"E(1) Except as provided in ORS 17.065 through 17.085, the party against whom a claim is asserted may, at any time up to 10 days prior to trial, serve upon the party asserting the claim an offer to allow judgment to be given against the party making the offer for the sum, or the property, or to the effect therein specified.

"E(2) If the party asserting the claim accepts the offer, the party asserting the claim or such party’s attorney shall endorse such acceptance thereon, and file the same with the clerk before trial, and within three days from the time it was served upon such party asserting the claim; and thereupon judgment shall be given accordingly, as a stipulated judgment.  If the offer does not state that it includes costs and disbursements or attorney fees, the party asserting the claim shall submit any claim for costs and disbursements or attorney fees to the court as provided in Rule 68.

"E(3) If the offer is not accepted and filed within the time prescribed, it shall be deemed withdrawn, and shall not be given in evidence on the trial; and if the party asserting the claim fails to obtain a more favorable judgment, the party asserting the claim shall not recover costs, prevailing party fees, disbursements, or attorney fees incurred after the date of the offer, but the party against whom the claim was asserted shall recover of the party asserting the claim costs and disbursements, not including prevailing party fees, from the time of the service of the offer."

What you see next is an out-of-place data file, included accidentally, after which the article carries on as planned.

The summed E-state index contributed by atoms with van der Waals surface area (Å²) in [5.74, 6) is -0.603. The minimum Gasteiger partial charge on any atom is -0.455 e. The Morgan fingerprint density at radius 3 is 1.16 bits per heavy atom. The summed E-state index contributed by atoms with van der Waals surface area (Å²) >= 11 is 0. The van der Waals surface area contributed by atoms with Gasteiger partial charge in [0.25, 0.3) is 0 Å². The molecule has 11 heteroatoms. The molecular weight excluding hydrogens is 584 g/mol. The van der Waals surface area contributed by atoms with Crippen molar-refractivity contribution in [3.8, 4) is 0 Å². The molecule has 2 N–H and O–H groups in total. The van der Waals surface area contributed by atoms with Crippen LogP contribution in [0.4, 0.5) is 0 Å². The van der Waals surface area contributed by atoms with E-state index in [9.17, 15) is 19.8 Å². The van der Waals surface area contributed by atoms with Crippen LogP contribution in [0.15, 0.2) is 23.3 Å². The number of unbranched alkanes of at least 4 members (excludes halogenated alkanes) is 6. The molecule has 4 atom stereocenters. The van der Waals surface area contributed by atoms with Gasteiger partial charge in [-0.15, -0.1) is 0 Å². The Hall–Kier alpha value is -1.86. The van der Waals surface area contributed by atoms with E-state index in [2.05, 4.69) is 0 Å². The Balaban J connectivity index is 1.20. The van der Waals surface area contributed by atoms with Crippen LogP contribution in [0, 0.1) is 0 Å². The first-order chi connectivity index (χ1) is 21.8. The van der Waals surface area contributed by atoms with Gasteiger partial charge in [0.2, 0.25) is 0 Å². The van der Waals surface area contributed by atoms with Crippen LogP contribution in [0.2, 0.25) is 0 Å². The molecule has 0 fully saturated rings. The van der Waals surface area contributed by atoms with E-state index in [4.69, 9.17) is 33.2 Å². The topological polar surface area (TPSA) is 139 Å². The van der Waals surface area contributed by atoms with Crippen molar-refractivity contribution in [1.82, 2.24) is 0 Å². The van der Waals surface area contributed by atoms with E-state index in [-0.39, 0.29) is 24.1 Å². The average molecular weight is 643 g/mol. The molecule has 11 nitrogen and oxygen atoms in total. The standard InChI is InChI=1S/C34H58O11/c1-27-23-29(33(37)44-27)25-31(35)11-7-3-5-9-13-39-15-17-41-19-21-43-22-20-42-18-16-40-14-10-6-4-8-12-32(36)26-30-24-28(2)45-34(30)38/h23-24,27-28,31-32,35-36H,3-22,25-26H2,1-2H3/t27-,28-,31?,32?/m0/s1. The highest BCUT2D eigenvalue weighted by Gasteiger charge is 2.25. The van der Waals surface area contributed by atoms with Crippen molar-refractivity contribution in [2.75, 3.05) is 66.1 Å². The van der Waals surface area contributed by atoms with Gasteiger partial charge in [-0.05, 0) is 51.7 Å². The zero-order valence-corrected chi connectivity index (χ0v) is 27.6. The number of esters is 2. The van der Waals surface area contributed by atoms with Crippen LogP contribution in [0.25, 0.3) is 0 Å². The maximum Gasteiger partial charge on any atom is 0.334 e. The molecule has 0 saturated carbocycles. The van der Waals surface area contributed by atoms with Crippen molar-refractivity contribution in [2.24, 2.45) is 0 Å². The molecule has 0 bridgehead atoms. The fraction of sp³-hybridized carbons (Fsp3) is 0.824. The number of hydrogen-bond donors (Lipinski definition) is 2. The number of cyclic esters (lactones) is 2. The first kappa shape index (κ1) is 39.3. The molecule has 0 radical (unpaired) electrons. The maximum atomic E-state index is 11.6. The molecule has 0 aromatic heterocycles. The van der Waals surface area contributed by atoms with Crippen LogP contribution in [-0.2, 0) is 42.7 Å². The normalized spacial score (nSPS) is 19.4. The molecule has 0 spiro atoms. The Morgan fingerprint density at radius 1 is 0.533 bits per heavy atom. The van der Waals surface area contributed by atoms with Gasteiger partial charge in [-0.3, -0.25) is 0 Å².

Two basic rules govern this court's resolution of a conflict between statutes.  The first is that, when multiple statutory provisions are at issue in a case, this court, if possible, must construe those statutes in a manner that "will give effect to all" of them.  ORS 174.010; see State v. Guzek, 322 Or 245, 268, 906 P2d 272 (1995) (noting that when two statutes deal with the same subject, "the two should be read together and harmonized, if possible, while giving effect to a consistent legislative policy").  The second rule is that, if two statutes are inconsistent, the more specific statute will control over the more general one.  ORS 174.020(2); see Kambury v. DaimlerChrysler Corp., 334 Or 367, 374, 50 P3d 1163 (2002) (illustrating rule).  In short, if the court can give full effect to both statutes, it will do so, and if not, it will treat the specific statute as an exception to the general.  Guzek, 322 Or at 268 (citing State v. Pearson, 250 Or 54, 58, 440 P2d 229 (1968)).

It is axiomatic that, to determine whether we can give effect to both ORS 20.080(1) and ORCP 54 E, we must decide the effect that the legislature intended those statutes to have.  The text of a statute provides the best evidence of the intent behind its enactment.  In construing that text, we also consider its context, including "prior opinions of this court interpreting the same statutory wording."  Wal-Mart Stores, Inc. v. City of Central Point, 341 Or 393, 397, 144 P3d 914 (2006).